Part of it has to do with narrowing down his scope, but part of this issue's success is the paradigm shift Johns has had in his writing the past few issues. And it's a shift I hope he continues - while the external plot is putting down enormous amounts of pressure and danger, the characterization in this comic still shines through. In particular, you see how much Johns enjoys writing Batman, as he leaps into the fray to save an infected man, even with the visor of his protective suit cracked. Meanwhile, there's an immense sadness behind Superman's eyes, as his survival in the face of the Amazo Virus just reminds him of his greatest insecurity: the fact that he's not human.

It doesn't hurt that Johns has Jason Fabok on art now. Fabok feels like the linework of Ivan Reis and the layouts of Gary Frank with an injection of David Finch - not a surprise, considering Fabok's relationship with Finch as he rose up the ranks at Aspen. Fabok's characters just feel iconic, with some clean, bold lines with just a hint of rendered dirt. His take on Wonder Woman in particular is a great dichotomy, as this warrior goddess with armor, a shield and a sword still radiates understanding, even to a creep like Lex Luthor. (Fabok also has a great panel with Captain Cold, as he grins in spite of himself knowing that his archenemy, the Flash, is down for the count.)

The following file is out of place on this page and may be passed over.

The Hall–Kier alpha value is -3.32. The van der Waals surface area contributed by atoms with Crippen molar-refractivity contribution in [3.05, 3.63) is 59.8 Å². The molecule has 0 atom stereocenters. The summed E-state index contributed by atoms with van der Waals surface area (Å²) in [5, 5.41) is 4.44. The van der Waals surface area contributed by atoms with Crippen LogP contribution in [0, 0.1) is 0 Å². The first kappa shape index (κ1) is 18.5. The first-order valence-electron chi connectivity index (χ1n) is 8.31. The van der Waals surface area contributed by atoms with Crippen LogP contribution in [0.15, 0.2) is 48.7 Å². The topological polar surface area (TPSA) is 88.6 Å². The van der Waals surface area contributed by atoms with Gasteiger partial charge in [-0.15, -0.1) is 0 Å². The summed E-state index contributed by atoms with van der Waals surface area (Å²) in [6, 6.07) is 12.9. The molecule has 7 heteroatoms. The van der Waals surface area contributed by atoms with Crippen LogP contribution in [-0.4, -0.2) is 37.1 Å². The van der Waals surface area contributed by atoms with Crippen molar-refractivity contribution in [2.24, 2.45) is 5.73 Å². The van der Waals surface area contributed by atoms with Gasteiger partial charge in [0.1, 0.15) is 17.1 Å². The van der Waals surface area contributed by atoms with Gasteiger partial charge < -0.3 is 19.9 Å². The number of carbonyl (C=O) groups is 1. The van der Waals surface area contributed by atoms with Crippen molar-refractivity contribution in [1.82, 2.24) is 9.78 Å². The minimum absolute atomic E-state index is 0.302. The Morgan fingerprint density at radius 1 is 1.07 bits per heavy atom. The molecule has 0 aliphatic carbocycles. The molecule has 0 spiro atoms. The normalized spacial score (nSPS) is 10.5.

If there's one issue that this book might have, it's the relative decompression that takes place. Some of this reads as intentional - Johns has a very interesting way of pacing his books, and in this issue, he utilizes a number of double-page splashes in order to maximize his page turns. Showing an empty Metropolis or a sick ward full of Justice Leaguers, however, has its benefits, as Fabok shows just how desolate things have gotten in the span of just one issue. Yet with six pages out of 20 being splashes, it does slow down the story just a bit, and robs us of the opportunity to check in further with any of the Leaguers' progress.

Regardless of decompression, however, it looks like for Justice League, the disease might be the same as a cure. The past two issues have shown a newfound focus and panache that this series has desperately needed since the Trinity War and Forever Evil arcs. The formula to making Justice League work isn't hard - you put DC's best and brightest superheroes in the same room and have them team up against a bigger threat. By putting the spotlight back on the team - where it belongs - Johns and Fabok are quickly making this book the A-list comic it deserves to be.

Credit: Marvel Comics

Guardians of the Galaxy #21
Written by Brian Michael Bendis
Art by Valerio Schiti and Jason Keith
Lettering by Cory Petit
Published by Marvel Comics
Review by Pierce Lydon
'Rama Rating: 6 out of 10